The Spotted Shag or Parekareka (Phalacrocorax punctatus, also occasionally called the Spotted Cormorant) is an attractive species of the family Phalacrocoracidae found only in New Zealand.
Originally classified as Phalacrocorax punctatus, is sufficiently different in appearance from typical members of the genus Phalacrocorax that it has in the past been placed in a separate genus, Stictocarbo, along with one other species, the similar Pitt Island Shag.
The Spotted Shag was featured on a 60-cent New Zealand postage stamp first issued in 1988, in a series devoted to native birds.
Compared with typical cormorants, the Spotted Shag is a light-colored bird. Its back is brown. Its belly is pale blue-grey (often appearing white), and the white continues up the sides of the neck and face, but the throat and the top of the head are dark blue-green. In the mating season, it has an obvious double crest. There is little sexual dimorphism (visual physical differences between the sexes) .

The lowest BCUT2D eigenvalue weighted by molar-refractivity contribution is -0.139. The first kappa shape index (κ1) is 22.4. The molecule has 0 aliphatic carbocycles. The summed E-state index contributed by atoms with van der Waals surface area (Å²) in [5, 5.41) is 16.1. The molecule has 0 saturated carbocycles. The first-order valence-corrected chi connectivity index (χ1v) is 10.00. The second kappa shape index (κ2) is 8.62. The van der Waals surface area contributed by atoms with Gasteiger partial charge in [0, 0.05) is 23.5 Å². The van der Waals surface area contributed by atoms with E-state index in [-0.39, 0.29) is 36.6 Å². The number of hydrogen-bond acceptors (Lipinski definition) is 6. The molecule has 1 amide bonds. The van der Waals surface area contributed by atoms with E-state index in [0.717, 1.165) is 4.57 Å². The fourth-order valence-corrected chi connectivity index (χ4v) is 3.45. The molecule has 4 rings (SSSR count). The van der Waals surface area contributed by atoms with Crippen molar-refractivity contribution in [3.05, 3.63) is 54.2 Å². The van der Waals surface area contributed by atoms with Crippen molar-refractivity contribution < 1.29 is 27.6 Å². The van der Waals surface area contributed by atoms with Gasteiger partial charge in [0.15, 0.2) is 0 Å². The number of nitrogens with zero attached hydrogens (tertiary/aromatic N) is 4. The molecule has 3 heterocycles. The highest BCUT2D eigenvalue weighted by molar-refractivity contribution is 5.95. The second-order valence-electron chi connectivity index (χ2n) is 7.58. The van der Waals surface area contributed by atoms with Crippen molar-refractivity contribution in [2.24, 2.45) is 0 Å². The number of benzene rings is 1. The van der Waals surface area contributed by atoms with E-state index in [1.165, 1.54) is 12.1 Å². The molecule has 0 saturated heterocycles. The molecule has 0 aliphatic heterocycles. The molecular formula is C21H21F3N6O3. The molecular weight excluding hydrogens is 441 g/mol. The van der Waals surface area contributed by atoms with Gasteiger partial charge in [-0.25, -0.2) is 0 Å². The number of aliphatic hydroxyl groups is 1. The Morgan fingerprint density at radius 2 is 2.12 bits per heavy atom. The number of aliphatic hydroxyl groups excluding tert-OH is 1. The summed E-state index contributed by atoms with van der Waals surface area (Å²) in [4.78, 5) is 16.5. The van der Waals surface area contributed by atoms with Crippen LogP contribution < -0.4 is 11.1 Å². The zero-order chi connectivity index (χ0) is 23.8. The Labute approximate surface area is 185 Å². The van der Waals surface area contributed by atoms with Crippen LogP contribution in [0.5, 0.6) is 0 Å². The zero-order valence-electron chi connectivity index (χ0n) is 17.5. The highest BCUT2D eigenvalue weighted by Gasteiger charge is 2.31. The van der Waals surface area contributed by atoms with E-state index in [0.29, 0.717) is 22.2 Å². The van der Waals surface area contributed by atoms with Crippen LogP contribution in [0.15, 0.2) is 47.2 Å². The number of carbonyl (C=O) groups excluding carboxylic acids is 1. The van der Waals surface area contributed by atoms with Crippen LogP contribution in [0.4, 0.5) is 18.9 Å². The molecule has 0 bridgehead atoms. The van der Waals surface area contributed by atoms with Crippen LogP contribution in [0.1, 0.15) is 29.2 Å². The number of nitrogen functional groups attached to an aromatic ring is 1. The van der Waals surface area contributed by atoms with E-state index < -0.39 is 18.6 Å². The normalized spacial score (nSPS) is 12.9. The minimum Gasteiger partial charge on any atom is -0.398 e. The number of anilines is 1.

Diet / Feeding:
Spotted Shags feed at sea, often in substantial flocks, taking its prey from mid-water rather than the bottom. It is likely that pilchard and anchovy are important prey species.
Spotted Shags nest in colonies of 10-700 pairs, these colonies are generally found on the ledges of coastal cliffs (see photo at left) or on rocky islets. In the South Island, they are particularly readily observed around Banks Peninsula; there is a large nesting colony immediately south of the city of Christchurch. In Wellington Harbour there is a large colony on a a rocky outcrop known as “Shag Rock” just off the south-west end of Matiu/Somes Island.
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